Staking trees can be a controversial subject. There is so much information out there about the right way, and the wrong way to stake a tree.
What are the reasons why you should stake a tree?
How should you stake a tree that needs to be staked?
This how-to mini module is designed to help the do-it-yourselfer understand just that.
The information in this module is a combination of experience, research, and cross referencing of different methods, to make sure you are not doing it the wrong way.
Our goal at Dream-yard is to give you the information, tips, and techniques, so you can complete your landscaping projects like a professional.
We encourage other professionals in the industry to write in to us with their tips and techniques, so we can always be improving this site for everyone's benefit. There are new studies and methods on how to stake a tree brought forth every year, and staying on top of these can be a challenge.
If you happen to stumble on a new method, product, or article, please share the information with us so we can review it and add it if we feel it has value.
I came up with the best analogy I could when it comes to how and why to stake a tree. Think of tree staking as training wheels for your tree. If it doesn't need them, don't put them on.
Have you ever seen training wheels touching the ground when someone is riding along just fine? The wheels are just off the ground, and only there for a guide. This gives the rider a chance to compensate before falling.
Just like some children have a natural strength and balance, some trees also have a good balance of roots, to the canopy they are supporting. If your tree is in a well protected area from wind and it is not top heavy, then don't stake the tree. It will develop a strong root system on its own.
If you feel the tree is top heavy, tall, and may be exposed to strong winds, then you should stake the tree loosely to protect it from heavy winds or imbalanced weight.
If you are ever in doubt, check with your local nursery as to what they recommend. The nursery is usually the one that is going to warranty your purchase.
Stake tree methods
There are different ways to stake a tree properly, and also different products available for staking. Most landscape centers, seasonal departments, or garden sections sell tree staking kits that come with directions. Like all products, some are better than others. Some products actually don't touch the tree, but rather stabilize the root ball itself.
For most trees, use at least two stakes unless the tree is less than 6 ft.(In this case it is acceptable to use only one stake.) Have 1 stake on the side of your prevailing winds.(This is the direction that the wind most often comes from).
Drive the stakes into the ground away from the root ball so you don't damage any roots. Make sure the stakes are set lower than any of the lower branches, so they don't rub against each other on windy days.
If the tree has a small root ball, is top heavy, or has unstable soil, drive the stakes in the ground so they are vertical. Tie off the tree loosely with soft fabric straps or wire through a rubber hose leaving it a tiny bit of room to sway. Studies have shown that this slight movement will strengthen the roots.(see diagram.)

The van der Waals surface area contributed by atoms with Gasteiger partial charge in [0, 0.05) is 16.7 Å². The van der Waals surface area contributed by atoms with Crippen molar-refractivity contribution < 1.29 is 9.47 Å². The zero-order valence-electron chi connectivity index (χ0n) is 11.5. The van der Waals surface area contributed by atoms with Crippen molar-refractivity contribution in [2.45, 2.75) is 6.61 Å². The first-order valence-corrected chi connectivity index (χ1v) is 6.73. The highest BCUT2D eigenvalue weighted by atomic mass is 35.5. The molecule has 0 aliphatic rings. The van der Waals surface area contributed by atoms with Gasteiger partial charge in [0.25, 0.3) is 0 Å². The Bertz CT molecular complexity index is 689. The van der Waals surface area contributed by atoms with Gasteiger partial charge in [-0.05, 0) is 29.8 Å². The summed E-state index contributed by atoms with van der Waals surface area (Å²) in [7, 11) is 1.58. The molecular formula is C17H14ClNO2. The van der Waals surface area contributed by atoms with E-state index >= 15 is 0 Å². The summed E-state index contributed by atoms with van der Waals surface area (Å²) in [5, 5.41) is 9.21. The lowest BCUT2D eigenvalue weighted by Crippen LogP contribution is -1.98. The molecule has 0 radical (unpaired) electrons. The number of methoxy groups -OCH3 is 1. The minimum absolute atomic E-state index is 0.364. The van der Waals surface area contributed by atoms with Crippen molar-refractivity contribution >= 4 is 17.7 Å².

If the tree is rather large, or may be exposed to strong winds, you can stake the tree with the three stake method.(Guying) Drive the stakes into the ground at an inward angle, and not into the root ball. Two of the stakes can be placed so the prevailing winds split the stake placement down the middle. This ensures that you won't have excessive rubbing at one particular spot.
Prevailing winds will always vary a few degrees. Place the third stake balanced with these two on the opposite side. These stakes should be lower than the vertical stakes. (see diagram)
To prevent damaging the roots when driving stakes into the ground, you can put the stakes in first. If you do, be careful to leave enough room for the root ball to pass through the stakes into the hole.
After you have staked the tree, don't just leave it on it's own. Check the tree periodically where you have it tied. Make sure there are no signs of excessive rubbing, or cutting into the trunk. Make sure that the stakes have not worked themselves loose.
If you have a windy day, check the tree and stakes for stability as soon as possible. You invested time and money into your tree so take care of it.
Make sure you remove the stakes after the first growing season. The sooner you can remove the stakes, the better off the tree will be. You will have to test it first to see if it is ready.
Before you remove the stakes test the tree by gently rocking it back and forth. If you see a lot of movement in the root ball it may need another season of staking. This simple test allows you to be sure the tree is ready to have it's training wheels removed.
Acknowledgement: The Team at Dream-yard, would like to thank our friends at North Dakota State University for their permission to use the diagrams posted with this Mini-Module on Tree Staking.
NDSU, Department of Plant Sciences, Agriculture and University Extension
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